Searching for funds

24 February 2006

A delegation of Sudanese government and state ministers arrived in Dubai on 13 February on the first stop of an international tour to encourage private investment in the country. 'We're conducting a series of investment promotion activities, in particular with countries which already have good relations with Sudan,' State Minister of Investment Elsimaih Elsideeq Alnur told the Sudan Development Programme Summit. Alnur proposed Sudanese and Saudi Arabian investors form a $10 million investment company and GCC investors and Sudanese businesses establish a holding company to invest in different sectors. 'We're endeavouring to attract big and small investors,' Alnur said. 'We have a one-stop-shop policy to encourage investment in an unprecedented manner.' The policy aims to reduce the level of bureaucracy experienced by foreign investors. 'The longer the procedure, the worse the corruption,' Alnur told MEED.

The minister said that foreign investment in Sudan stands at more than $5,000 million, representing one-third of total investments. The government hopes to attract private funds into agriculture, tourism and infrastructure development, including road and bridge construction, as well as the energy sector. The Investment Ministry estimates there are more than 330 ongoing investment projects. Sudan has 563 million barrels of proven oil reserves, according to the US' Energy Information Administration, and produces about 500,000 barrels a day (see Oil & Gas).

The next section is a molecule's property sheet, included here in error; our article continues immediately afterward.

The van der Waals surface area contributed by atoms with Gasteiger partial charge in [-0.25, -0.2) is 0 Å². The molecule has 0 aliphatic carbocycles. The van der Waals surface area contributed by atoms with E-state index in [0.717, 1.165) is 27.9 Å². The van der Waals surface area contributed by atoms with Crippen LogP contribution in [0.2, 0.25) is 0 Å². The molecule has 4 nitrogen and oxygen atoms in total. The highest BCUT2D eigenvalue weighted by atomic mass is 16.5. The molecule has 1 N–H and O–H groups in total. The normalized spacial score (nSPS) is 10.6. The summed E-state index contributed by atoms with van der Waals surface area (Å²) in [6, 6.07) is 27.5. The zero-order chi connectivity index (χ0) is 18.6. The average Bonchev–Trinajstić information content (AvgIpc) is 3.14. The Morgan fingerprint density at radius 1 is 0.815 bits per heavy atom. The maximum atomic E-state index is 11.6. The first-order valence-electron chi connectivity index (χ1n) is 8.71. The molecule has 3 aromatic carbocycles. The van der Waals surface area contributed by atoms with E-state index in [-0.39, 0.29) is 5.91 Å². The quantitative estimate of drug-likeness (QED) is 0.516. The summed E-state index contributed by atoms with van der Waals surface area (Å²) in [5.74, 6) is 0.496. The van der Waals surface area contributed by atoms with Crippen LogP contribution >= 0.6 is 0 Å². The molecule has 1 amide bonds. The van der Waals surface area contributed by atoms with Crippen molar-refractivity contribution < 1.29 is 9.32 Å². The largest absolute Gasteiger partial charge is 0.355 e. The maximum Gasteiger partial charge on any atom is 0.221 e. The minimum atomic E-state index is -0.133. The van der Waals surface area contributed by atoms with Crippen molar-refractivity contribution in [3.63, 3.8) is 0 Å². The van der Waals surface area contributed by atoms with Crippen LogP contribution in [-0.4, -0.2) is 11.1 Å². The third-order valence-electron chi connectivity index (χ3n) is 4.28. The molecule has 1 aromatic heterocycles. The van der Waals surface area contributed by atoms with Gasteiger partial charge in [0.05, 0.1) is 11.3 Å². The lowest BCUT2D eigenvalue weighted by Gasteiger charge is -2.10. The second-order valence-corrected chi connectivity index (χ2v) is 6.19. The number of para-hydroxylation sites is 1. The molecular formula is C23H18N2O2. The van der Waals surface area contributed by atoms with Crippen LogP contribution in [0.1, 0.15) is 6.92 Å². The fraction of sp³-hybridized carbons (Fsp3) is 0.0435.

Khartoum has instituted a number of reforms to encourage foreign direct investment (FDI), such as 100 per cent capital and land ownership, tax and customs relief, full repatriation of funds and ensuring the non-confiscation of assets, as well as pursuing an ongoing privatisation programme. 'The government will withdraw from any commercial enterprise to encourage the private sector to take up opportunities,' Alnur said.

Nominal gross domestic product (GDP) was $28,050 million in 2005, according to the IMF, and is forecast to increase to $37,261 million in 2006. Agriculture accounts for almost half GDP - more than half of the labour force works in the sector - but increasing oil production is driving much of the growth. 'Our competitive advantage is in agriculture,' Alnur said. 'But that sector is lagging behind.'

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